Tuesday, November 12, 2013

Spiced Apples and Cabbage

Guys, I'm super excited to announce that today... we have our first guest blogger!! Sam is another plant-based nutrition enthusiast who is my MIT cycling teammate and also a PhD student at MIT. Well, I am now a postdoc but he is lucky enough to still be a student. I actually met Sam while we were both in physical therapy when I was rehabbing my shoulder after surgery. At that time, he was focusing on triathlon, but I somehow convinced him that it would be a good idea to come out to the MIT bike race that I was on the planning committee for. Since cycling is awesome, the rest is history! This post is the first of a two part series where Sam will be sharing two awesome cabbage recipes. I've been super excited for his recipes since cabbage is a really worthwhile food that I've been looking to incorporate into my life, but I haven't found a good way yet. Now I know! I'll be buying some red cabbage tonight to give these gems a try!


This recipe is one of my favorites because it brings me back to my childhood.  My dad used to buy bushels and bushels of apples every fall. We would stop by the “Apple Lady’s” truck on the way home from church to pick up the season’s freshest, crispest, orchard-fresh apples.  Most of the garnet orbs would be steamed, cooked, and pressed down into a winter’s worth of apple sauce.  The remainder would go towards other exciting apple condiments, desserts, and …dinner mainstays!  The smell of sweet cabbage and sour apples melding on the stove-top makes me long for winter’s snow! Time to ring in the festive season with some Mass-local produce.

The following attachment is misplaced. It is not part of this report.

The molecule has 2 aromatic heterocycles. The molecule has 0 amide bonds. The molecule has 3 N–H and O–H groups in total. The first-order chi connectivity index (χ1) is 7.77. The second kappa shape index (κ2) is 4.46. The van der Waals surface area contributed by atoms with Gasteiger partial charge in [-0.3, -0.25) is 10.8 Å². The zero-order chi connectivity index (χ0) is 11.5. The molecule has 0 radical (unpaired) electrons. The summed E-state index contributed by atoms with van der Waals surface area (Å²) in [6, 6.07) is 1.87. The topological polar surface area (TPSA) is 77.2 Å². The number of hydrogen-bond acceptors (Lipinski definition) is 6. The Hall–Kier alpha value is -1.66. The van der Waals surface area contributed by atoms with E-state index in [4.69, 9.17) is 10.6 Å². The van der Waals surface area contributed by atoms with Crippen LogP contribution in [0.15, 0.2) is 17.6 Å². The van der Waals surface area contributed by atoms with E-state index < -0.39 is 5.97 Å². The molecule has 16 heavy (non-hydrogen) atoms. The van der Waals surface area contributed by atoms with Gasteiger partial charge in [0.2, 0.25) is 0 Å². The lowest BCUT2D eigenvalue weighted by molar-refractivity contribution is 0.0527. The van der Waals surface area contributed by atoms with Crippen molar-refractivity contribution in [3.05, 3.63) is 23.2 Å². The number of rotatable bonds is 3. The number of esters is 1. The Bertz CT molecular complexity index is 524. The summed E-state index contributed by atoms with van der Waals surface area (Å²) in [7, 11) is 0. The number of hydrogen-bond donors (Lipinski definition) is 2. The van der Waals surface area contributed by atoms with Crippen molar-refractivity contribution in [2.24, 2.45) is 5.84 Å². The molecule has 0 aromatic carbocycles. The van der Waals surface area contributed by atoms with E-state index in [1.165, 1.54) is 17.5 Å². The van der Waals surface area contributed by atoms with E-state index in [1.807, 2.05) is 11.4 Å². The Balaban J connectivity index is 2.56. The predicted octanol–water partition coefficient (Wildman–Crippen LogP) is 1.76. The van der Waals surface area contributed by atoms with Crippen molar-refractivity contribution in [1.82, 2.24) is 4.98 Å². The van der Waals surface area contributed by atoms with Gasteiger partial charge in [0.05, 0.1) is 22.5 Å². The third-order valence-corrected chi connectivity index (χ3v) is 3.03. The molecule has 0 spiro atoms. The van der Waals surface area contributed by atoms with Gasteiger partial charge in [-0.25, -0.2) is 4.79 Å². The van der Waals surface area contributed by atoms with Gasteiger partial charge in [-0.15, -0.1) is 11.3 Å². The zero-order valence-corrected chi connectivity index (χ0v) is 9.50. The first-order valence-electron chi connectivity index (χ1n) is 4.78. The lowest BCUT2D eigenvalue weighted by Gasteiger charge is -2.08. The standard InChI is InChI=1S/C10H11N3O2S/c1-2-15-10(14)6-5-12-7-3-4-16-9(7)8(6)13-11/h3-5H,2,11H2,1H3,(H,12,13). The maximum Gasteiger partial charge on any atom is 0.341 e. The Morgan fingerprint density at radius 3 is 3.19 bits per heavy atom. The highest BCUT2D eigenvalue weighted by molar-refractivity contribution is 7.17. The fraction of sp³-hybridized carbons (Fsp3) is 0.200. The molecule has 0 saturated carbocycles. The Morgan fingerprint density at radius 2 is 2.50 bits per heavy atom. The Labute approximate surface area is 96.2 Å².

As an athlete, this dish is a nutritive complement to the health benefits of training. Antioxidants?  You want antioxidants?  This recipe packs a ton of the top biggest-antioxidant-bang-for-your-buck foods!  Keep those skins on the apples and enjoy the cloves. Even better, concentrates from cruciferous veggies like red cabbage have been shown to reduce the production of cancer cells and improve immune function.  And if you’ve got diabetes, cassia cinnamon is your friend!

Braising is a wonderful way to bring out the sweetness of dense veggies, as well as meld flavors.  Pick out the brightest, freshest cabbage you can find and braise it long enough that it melts to unveil its internal saccharine nature.  The apples can be thrown in later so that they don’t completely disintegrate (the crisper the apple, the less “apple-saucy” the dish). Feel free to spice it up how you feel, though cinnamon and cloves make this dish almost dessert-like.

Too bad I didn’t have a hot mug of spiked, spiced cider to go along with it.

Spiced Apples and Cabbage

1 tbs neutral oil
1 large sweet onion, chopped large
1 lb red cabbage, chopped into strips
1/4 c water
3 orchard-fresh apples, cored and chopped
1/4 c apple cider vinegar
1/2 tsp ground cinnamon
1/8 tsp ground cloves
1/4 tsp powdered ginger
1 Tbs maple syrup, honey, molasses or agave (optional for added sweetness)

1.     Heat a large skillet on medium heat, and add to it the oil.  Sauté the onions in the heated oil for 5 minutes until they turn translucent, reducing heat as necessary.
2.     Add in the cabbage and stir to combine.
3.     Pour in the water, and cover the skillet for braising on low-medium heat.  Stir as necessary for 15 minutes.  Add water if it all evaporates.
4.     After the cabbage starts to wilt, stir in the apples, and continue to braise covered for 10-15 minutes, stirring as necessary.
5.     When the apples are almost soft enough to stab with a fork, mix in the spices (and sweetener).  Cook for 5-10 more minutes to reduce and finish cooking the apples.
6.     Serve warm from the pan, or cold any time of the day.

The brilliant purple of the cabbage starts to come out as it is braised. Keep cooking to incorporate the color and flavor with the rest of the ingredients.

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